Troubled teen Eli Nunn is moved back to Kansas City following the aftermath of a violent drug deal. Returning to a school where his ruthless reputation still thrives, Eli encounters and instantly connects with Angel, a beautiful and mysterious black-clad orphan. Their flourishing romance begins to grow darker when Eli learns details of Angel’s chilling past. Conflicted with alarm and intrigue, Eli accepts a proposal from Angel that puts both their relationship and lives in danger.
First, tell me a little about your book and why you wanted to write this particular story….
The Angel at the Devil’s Gate is a psychological suspense about Eli and Angel, two teenage outcasts whose flourishing romance takes a dark turn when secrets and murder puts both their relationship and lives in danger.
I was always drawn to the villain in stories and television shows, even as a child. I was always curious to know their backstory, to know what made the darkness so alluring to them. I knew I wanted to attempt a novel where the protagonists would be considered the villain in any other story; however, I wasn’t quite sure how to go about that. It wasn’t until watching a marathon on true crime investigations on the ID channel that I was given a direction on how to write the novel.
Do you recall how your interest in writing originated or did you always just know?
I always had an active imagination as a kid. I could stay in my room for hours just thinking up scary scenarios. I’m unsure if I can pinpoint how my love for writing came about, but I do believe my interest in horror movies as a child played an immense part with my interest in writing. I remember directly after watching A Nightmare on Elm Street going to a notebook and writing a story about a monster who lives in your dreams.
Are experiences based on someone you know, or events in your own life?
I wrote Eli and Angel to be metaphors for the outsider within us all. I use how both characters react to their differences from my own experiences. While I was younger, I was angry that I did not wholly belong, and as I got older, I become more apathetic, embracing how different I was and finding beauty in it. I like to put a little of myself into my writing as metaphors, but I haven’t yet based anything on an event in my life; it’s only been sentiments so far.
Out of all the characters in your book, who is your favorite to write? There’s always a fan favorite to read about but sometimes it’s the side characters that are the most fun.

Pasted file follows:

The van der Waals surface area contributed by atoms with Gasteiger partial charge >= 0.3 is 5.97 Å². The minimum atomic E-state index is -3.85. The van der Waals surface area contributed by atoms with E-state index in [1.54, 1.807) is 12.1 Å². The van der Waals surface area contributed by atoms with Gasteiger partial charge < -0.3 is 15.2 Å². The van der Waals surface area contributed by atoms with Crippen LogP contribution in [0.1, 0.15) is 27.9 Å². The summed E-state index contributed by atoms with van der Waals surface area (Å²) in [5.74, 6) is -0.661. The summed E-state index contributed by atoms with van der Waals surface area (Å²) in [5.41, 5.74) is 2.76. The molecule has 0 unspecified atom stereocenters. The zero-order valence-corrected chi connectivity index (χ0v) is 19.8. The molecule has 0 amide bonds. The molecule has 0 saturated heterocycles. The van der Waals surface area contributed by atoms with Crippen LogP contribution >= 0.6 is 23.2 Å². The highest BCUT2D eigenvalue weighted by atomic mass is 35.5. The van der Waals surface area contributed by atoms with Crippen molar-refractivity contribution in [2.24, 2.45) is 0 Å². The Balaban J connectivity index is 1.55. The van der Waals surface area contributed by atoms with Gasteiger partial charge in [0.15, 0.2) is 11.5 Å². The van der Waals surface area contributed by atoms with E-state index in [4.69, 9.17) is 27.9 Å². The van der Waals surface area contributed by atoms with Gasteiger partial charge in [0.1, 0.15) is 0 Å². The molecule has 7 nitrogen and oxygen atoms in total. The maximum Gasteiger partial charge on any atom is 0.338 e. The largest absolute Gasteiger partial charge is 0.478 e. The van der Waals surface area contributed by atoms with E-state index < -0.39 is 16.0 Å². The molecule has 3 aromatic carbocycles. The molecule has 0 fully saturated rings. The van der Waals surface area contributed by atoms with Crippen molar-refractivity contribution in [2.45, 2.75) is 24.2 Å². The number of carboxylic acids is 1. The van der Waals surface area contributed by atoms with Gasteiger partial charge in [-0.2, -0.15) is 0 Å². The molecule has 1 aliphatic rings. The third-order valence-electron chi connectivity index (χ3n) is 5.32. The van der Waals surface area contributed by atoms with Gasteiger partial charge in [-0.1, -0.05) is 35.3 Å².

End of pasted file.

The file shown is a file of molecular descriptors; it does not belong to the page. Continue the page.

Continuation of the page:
I had the most fun with Angel. That character has a hold on me and refuses to let go. I think it’s how brave Angel is that really makes me admire the character. Angel can be in the worst of situations and find a way out of it.
Is your book part of a series, and if so, how many will there be?
A follow-up to The Angel at the Devil’s Gate can be very tricky, and it’ll take a lot of plotting to achieve; I’m unsure if I can make it work. I’ve given it a little thought, nonetheless. I do have a companion short story called The Angel of Death, which will be available to backers who help fund the publication of The Angel at the Devil’s Gate on Kickstarter.
What are you working on now?
I’m in the tedious editing process of The Possession of Susan Rite, a horror novel, which will also be rewarded to backers who support my project on Kickstarter upon the novel’s completion. I finished the first draft of the novel four years ago, right before I began writing The Angel at the Devil’s Gate. After really submerging myself in research on demonic possession to give the novel a more authentic feel, I went back to editing it. I’m very proud of the outcome of it.
Is there anything you find particularly challenging in your writing?
Writing a character who has a completely different viewpoint from me is a bit of a challenge, because I want them to sound and act authentic. I found this issue in Eli. Eli speaks totally different from me, not only does he have a heavy southern accent that I wanted to be seen in the writing, he uses improper grammar as well. When readers see that in the pages, their mind tells them that the character isn’t intelligent, which isn’t the case with Eli. He isn’t book smart like Angel, but he has his own intelligences. It was a challenge to make him a believable character. Scenery is also a challenge for me. I want the reader to be in the scene with me, but I don’t want the leaden the pages with details, doing so can take away from the story. I think Stephen King has that method down perfectly.
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About the Author:
I was born and raised in Kansas City, Missouri, and like most writers, I had a passion for writing as a child; however, I was terribly shy (I still am to a certain extent) and refused to enter any writing competitions or show my writing to anyone but my mother and brother. Nonetheless, I knew I wanted to be an author and it’s a dream I strive to achieve. I attended the University of Central Missouri for journalism with a minor in creative writing. I’m currently in the tedious yet delightful (sometimes) editing process of my second novel, The Possession of Susan Rite, and doing research for my third novel. If you have any questions or just want to chat, you can reach me on Twitter at my VERY original handle name: Mocha_Writer.